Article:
Tuesday, March 28, 2023
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Global Pulse: Trudeau’s open refugee invitation under attack, US Gen wants peace with Taliban

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Trudeau faces the immigration heat

After months of sending refugee-friendly messages, Justin Trudeau is now being accused of misleading thousands of asylum seekers streaming to Canada from the US. “Our system now is in shambles, and I think a lot of this has to do with the messaging — the inconsistent messaging — that has been coming out of Justin Trudeau’s personal communication shop,” said a Conservative immigration critic MP.

Trudeau may well be aware of the problem. So while he has retained his position on welcoming refugees, he has recently underscored the need to follow the rules to enter Canada. Montreal’s Olympic Centre has been temporarily turned into a welcome centre. The military has been deployed to set up a 500-person camp at the border. A temporary tent city has also been set up in Ontairo city. Yet, the country’s scrambling to cope.

US top official in Kabul makes case for settlement with Taliban

Days after Donald Trump depicted an accord to be a remote possibility in Afghanistan, the country’s “thinker warrior” has suggested otherwise. Without openly contradicting the president, Gen. John W. Nicholson Jr., commander of U.S. forces in Afghanistan has spoken about the need to reach a settlement with the Taliban. In a joint press conference in Kabul, he invited the Taliban to “lay down your arms and join Afghan society. Help build a better future for this country and your own children”.

Nicholson’s role in ending the war cannot be understated. Often referred to as the American face of the war, he took command in Afghanistan during the Obama administration, and is now on his fourth tour to the war-torn country. And though he has never met Trump personally, Trump’s Afghanistan gamble hinges entirely on this one man – who, according to reports, the president had recently suggested firing.

A Saudi app to empower women

There’s an app for everything nowadays, including for empowerment. When Saudi lawyer Nasreen Issa thought of bringing awareness among women of their own religious rights, she came up with an app. “I thought maybe I should publish a book, but it’s an app era. Everyone’s using apps on their phone,” she said.

Both in English and Arabic, the app can be used by Arab women as well as female visitors to the Kingdom. A lot of social practices used to subjugate women are not stipulated by law, she says. But nobody’s going to explain that to women. “If a woman doesn’t know her rights, the judge isn’t going to explain, he’s just going to say ‘Next!’” she says. Nasreen says she wanted the app to have the answers to any questions that women might have. “There’s even a section on intellectual property rights: You wrote a poem, someone stole it. Your husband stole your jewellery? You’re looking for a job? There are links, including some government links,” she says. The app, which has been approved by the Ministry of justice has had 50,000 downloads so far.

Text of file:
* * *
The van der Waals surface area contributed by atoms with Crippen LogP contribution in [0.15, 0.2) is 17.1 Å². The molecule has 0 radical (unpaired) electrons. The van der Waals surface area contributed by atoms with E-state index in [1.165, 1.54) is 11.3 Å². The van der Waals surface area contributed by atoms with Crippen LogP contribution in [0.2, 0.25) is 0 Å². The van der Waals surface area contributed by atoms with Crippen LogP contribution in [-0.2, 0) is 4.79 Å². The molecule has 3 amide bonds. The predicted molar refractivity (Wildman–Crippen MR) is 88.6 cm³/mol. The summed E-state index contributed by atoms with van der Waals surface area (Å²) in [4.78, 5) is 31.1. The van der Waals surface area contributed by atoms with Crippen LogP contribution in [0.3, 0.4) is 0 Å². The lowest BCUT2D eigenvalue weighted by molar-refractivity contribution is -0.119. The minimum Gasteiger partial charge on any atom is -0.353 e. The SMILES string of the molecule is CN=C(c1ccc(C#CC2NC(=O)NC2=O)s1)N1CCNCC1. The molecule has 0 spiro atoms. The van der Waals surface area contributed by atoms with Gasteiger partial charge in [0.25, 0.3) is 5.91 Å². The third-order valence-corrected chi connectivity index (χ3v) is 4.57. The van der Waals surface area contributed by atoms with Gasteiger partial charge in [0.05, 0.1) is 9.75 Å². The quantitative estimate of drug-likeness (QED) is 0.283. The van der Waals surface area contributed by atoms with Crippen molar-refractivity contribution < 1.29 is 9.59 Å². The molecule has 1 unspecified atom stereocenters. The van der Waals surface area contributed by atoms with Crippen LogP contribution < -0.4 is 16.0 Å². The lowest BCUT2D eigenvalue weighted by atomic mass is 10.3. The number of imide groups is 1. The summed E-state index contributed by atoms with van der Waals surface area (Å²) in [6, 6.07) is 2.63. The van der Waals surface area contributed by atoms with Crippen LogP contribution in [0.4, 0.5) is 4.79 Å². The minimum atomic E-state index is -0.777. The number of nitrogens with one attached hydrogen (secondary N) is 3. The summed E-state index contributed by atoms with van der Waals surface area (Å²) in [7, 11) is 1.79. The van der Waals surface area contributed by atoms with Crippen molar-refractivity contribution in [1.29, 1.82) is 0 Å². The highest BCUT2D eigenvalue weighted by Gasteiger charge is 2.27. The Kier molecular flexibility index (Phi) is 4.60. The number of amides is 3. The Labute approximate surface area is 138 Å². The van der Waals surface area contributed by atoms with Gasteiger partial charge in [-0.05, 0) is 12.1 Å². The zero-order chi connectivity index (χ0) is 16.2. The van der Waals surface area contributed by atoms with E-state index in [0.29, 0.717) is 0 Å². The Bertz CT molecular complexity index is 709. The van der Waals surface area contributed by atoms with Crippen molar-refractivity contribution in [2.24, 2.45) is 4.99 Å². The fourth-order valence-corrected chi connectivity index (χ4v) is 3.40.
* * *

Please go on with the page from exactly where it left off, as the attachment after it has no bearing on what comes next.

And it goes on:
Asia’s Muslim Metal Republic

It may be hard, even paradoxical, for some to imagine the world’s largest Muslim country to be a hotbed for heavy metal. But Indonesia happens to be the country with the largest number of heavy metal bands – more than 1,500 – in all of Asia. Metal-heads would know this already. The country has long been known as a “metal republic”.

There are all-women hijab-wearing metal bands too. And their musicians do not see any contradiction in their faith and their music. “Wearing a hijab is part of my identity as a Muslim woman, while metal is a musical genre which I happen to feel very passionate about. We don’t consider ourselves an ‘Islamic metal band’. We are just three teenage Muslims in a band, who play heavy metal music,” a young woman says.

Blacks and Hispanics an underrepresented minority in elite colleges

White supremacists may be a disgruntled lot in the US today. They may claim limited access to resources, education, etc. But it turns out, at least on campuses, diversity remains elusive, and Whites continue to be the most overrepresented racial group. An analysis, in fact, shows that despite affirmative action, Blacks and Hispanics are more underrepresented in elite colleges as they were three and a half decades ago.

While Blacks comprise of 15 percent of America’s college-going population, the share of Black freshmen at elite colleges is only 6 percent. Affirmative action has a role in increasing the numbers of Black and Hispanic students in college. But the equity issues start playing out much earlier. “There’s such a distinct disadvantage to begin with…A cascading set of obstacles all seem to contribute to a diminished representation of minority students in highly selective colleges,” said an executive director at the National Association for College Admission Counseling.

Compiled by Sanya Dhingra.

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